If my post is successful, I will have convinced environmentalists to learn about planning techniques. That should cause environmentalists to make better plans. Then, if they implement the plans well, they will have a positive impact on energy usage which may have an environmental impact.

    My thoughts about planning have and unknown and very indirect impact on temperature.

    One can see how ineffective writing can be. If I could do something else, I should do something else.

    Link to this
  45. 45. Sisko 10:25 am 01/11/2013

    David Biello asks- “You read the whole thing, right? Including the discussion of geoengineering?”

    Answer- yes

    David- Do you EVER consider publishing the science that in contrary to your beliefs?

    Link to this
  46. 46. MARCHER 10:36 am 01/11/2013

    Carlyle,

    The only paranoia coming here is from you. Your belief that those of us who refuse to reject scientific consensus constitute a minority simply proves your ability to believe whatever you want to believe. How nice for you.

    I have no idea why you think I am Australian, and I don’t really care. Similarly, if you think the results of an Australian election prove a change in international consensus you have a truly exaggerated idea of the importance of your nation.

    Finally, if Australians do not want a carbon tax, this hardly constitutes proof that Australia has become a denialist nation.

    But keep on hoping, after all, if you think more advocates of nuclear power on comments here indicates a change in national or international consensus, you truly will believe anything.

    Link to this
  47. 47. Sisko 10:45 am 01/11/2013

    Marcher

    What is there a scientific consensus on in regards to climate change?

    1. Is it on the basic physics? I agree

    2. Is it on the rate of any warming? nope no such consensus has happened unless you have such a wide margin of error as to make the estimate meaningless.

    3. Is it on what will happen other than temperature rise? nope

    What exactly is the a scientific consensus on??

    Link to this
  48. 48. MARCHER 10:53 am 01/11/2013

    Sisko,

    The consensus is on “the evidence for human-induced climate change” and its negative effects for human life on the planet. (http://green.blogs.nytimes.com/2010/06/22/evidence-for-a-consensus-on-climate-change/)

    Link to this
  49. 49. Sciencefirstandforemost 11:04 am 01/11/2013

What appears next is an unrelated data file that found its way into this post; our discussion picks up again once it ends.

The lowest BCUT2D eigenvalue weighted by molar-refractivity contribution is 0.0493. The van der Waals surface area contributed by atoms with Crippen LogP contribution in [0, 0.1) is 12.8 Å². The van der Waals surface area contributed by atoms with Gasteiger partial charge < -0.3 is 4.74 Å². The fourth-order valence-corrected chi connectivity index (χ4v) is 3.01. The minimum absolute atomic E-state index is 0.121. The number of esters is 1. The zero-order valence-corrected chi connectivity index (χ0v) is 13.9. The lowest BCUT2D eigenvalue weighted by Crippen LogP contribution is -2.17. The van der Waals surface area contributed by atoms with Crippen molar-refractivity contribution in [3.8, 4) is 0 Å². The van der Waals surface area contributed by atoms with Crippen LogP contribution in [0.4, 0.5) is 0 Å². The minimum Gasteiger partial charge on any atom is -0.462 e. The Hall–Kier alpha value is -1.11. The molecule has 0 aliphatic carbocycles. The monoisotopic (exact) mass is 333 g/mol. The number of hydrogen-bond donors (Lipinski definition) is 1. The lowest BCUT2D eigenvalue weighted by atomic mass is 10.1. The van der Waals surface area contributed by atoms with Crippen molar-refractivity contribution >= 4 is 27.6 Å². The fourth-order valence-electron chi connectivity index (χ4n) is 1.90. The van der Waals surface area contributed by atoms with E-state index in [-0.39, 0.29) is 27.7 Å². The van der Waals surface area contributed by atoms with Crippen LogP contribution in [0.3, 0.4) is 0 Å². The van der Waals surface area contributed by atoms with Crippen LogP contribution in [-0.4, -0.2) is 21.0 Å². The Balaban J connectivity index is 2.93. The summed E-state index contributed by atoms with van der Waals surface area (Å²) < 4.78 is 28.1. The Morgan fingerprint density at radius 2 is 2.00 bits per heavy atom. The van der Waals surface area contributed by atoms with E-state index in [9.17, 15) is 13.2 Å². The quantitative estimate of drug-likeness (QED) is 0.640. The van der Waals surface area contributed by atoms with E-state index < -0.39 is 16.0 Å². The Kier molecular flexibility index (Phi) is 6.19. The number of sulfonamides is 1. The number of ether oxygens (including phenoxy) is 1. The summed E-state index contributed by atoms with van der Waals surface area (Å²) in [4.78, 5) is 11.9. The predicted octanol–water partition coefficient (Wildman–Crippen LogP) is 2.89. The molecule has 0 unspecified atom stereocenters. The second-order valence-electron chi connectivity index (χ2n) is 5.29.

…”and its negative effects for human life on the planet”

    The reality is that humans have never been in less danger on this planet. Per capita rates of death due to climate (floods, fire, drought, famine, disease,etc. are at RECORD LOWS….DECREASING EVERY YEAR.

    Link to this
  50. 50. Sisko 11:08 am 01/11/2013

    Marcher

    I do not see anywhere where there was a consensus on its net negative effects on human life on the planet. TYou are claiming a consensus where there is none beyoud the basic physics

    Link to this
  51. 51. MARCHER 11:11 am 01/11/2013

    Sisko,

    No, you are claiming not to see a consensus. Spelling errors aside, it is clear (pun intended) from this comment and others that you have already made up your mind and it the evidence on this article and those like it will not change your mind.

    Link to this
  52. 52. Sciencefirstandforemost 11:23 am 01/11/2013

    The global warming lobbyists are falling into the pattern that often hurts real environmentalism.

    They make an issue ‘human centric’ with the belief that if one links consequences of inaction to the human race then this will ‘wake up’ the public, policy makers, etc. This leads to a pattern of cherry picking evidence and exaggerating ‘the dangers’.

    The reality is that mankind is quite adaptable, akin to rats and cockroaches. We can live and thrive in all types of niches from concrete jungle to remote mountain tops. The ‘climate’ is easily dealt with…the extremes are blips,annoyances on humans. We don’t perish and are not going to perish. We can be content in our homes whether it is 35c below or above outside. We can import technology, food, etc, from Peru to Canada and Germany to New Zealand. Changes in climate is incidental to our existence.

    Thus, ‘crying wolf’ with apocalyptic mantras is already wearing thin. Important environmental issues get tainted with the association.

    Link to this
  53. 53. Sisko 11:24 am 01/11/2013

    Marcher

    No, you are wrong. You claimed a consensus where there is not one on the negative impacts on human life. Stop being untruthful!

    I do agree that I am a poor typist and should always use spell check however.

    Link to this
  54. 54. David Biello in reply to David Biello 11:42 am 01/11/2013

    Absolutely. Here’s one example that springs to mind:

    http://www.scientificamerican.com/article.cfm?id=in-hot-water

    But there is very little contrary *science* to publish, emphasis on the word science.

    Link to this
  55. 55. MARCHER 12:22 pm 01/11/2013

    Sisko,

    This back and forth is pretty pointless, especially since I am the only one to actually link to anything backing up my claims.

    If you are typing from a computer, than you truly are a terrible typist. I thought you typed from a mobile device of some kind.

    Link to this
  56. 56. Sisko 1:00 pm 01/11/2013

    Marcher

    Reread the paper you linked and you will see that there is no consensus on the overall net negative impacts on humanity.

    Again, I do not doubt the basic physics. I am highly skeptical that we understand what the actual warming will be in the real system and I am very skeptical that we understand the net benefits vs. net harms and the overall impact of changing to a much lower rate of CO2 emissions.

    David Beillo